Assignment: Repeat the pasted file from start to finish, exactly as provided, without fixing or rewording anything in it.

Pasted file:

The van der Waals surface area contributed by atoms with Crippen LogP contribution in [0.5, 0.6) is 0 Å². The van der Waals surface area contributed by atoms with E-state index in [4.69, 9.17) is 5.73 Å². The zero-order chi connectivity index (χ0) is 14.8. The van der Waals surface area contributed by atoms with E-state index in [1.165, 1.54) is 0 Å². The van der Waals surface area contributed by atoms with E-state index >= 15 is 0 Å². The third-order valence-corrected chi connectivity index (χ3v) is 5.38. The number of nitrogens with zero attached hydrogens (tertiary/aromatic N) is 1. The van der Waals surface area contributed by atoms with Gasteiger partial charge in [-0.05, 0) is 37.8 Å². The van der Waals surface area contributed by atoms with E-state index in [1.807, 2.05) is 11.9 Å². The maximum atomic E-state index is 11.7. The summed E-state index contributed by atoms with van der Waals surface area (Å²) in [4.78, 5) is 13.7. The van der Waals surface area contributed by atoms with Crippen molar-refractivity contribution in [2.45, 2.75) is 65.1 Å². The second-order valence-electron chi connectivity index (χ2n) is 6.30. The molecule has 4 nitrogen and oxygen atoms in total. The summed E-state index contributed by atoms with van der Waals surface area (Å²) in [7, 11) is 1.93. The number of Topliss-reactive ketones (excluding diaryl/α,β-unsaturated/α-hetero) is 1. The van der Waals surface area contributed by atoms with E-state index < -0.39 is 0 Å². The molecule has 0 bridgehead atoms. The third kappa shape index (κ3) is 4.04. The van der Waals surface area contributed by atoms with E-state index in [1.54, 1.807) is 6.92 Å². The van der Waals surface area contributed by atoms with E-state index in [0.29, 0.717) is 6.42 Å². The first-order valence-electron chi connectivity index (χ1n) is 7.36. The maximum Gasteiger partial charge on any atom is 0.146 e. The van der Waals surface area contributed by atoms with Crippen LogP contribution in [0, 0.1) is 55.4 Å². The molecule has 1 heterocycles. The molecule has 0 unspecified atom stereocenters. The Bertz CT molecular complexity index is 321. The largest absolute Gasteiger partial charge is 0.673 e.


The van der Waals surface area contributed by atoms with Crippen LogP contribution in [0.5, 0.6) is 0 Å². The van der Waals surface area contributed by atoms with E-state index in [4.69, 9.17) is 5.73 Å². The zero-order chi connectivity index (χ0) is 14.8. The van der Waals surface area contributed by atoms with E-state index in [1.165, 1.54) is 0 Å². The van der Waals surface area contributed by atoms with E-state index >= 15 is 0 Å². The third-order valence-corrected chi connectivity index (χ3v) is 5.38. The number of nitrogens with zero attached hydrogens (tertiary/aromatic N) is 1. The van der Waals surface area contributed by atoms with Gasteiger partial charge in [-0.05, 0) is 37.8 Å². The van der Waals surface area contributed by atoms with E-state index in [1.807, 2.05) is 11.9 Å². The maximum atomic E-state index is 11.7. The summed E-state index contributed by atoms with van der Waals surface area (Å²) in [4.78, 5) is 13.7. The van der Waals surface area contributed by atoms with Crippen molar-refractivity contribution in [2.45, 2.75) is 65.1 Å². The second-order valence-electron chi connectivity index (χ2n) is 6.30. The molecule has 4 nitrogen and oxygen atoms in total. The summed E-state index contributed by atoms with van der Waals surface area (Å²) in [7, 11) is 1.93. The number of Topliss-reactive ketones (excluding diaryl/α,β-unsaturated/α-hetero) is 1. The van der Waals surface area contributed by atoms with E-state index < -0.39 is 0 Å². The molecule has 0 bridgehead atoms. The third kappa shape index (κ3) is 4.04. The van der Waals surface area contributed by atoms with E-state index in [1.54, 1.807) is 6.92 Å². The van der Waals surface area contributed by atoms with E-state index in [0.29, 0.717) is 6.42 Å². The first-order valence-electron chi connectivity index (χ1n) is 7.36. The maximum Gasteiger partial charge on any atom is 0.146 e. The van der Waals surface area contributed by atoms with Crippen LogP contribution in [0, 0.1) is 55.4 Å². The molecule has 1 heterocycles. The molecule has 0 unspecified atom stereocenters. The Bertz CT molecular complexity index is 321. The largest absolute Gasteiger partial charge is 0.673 e.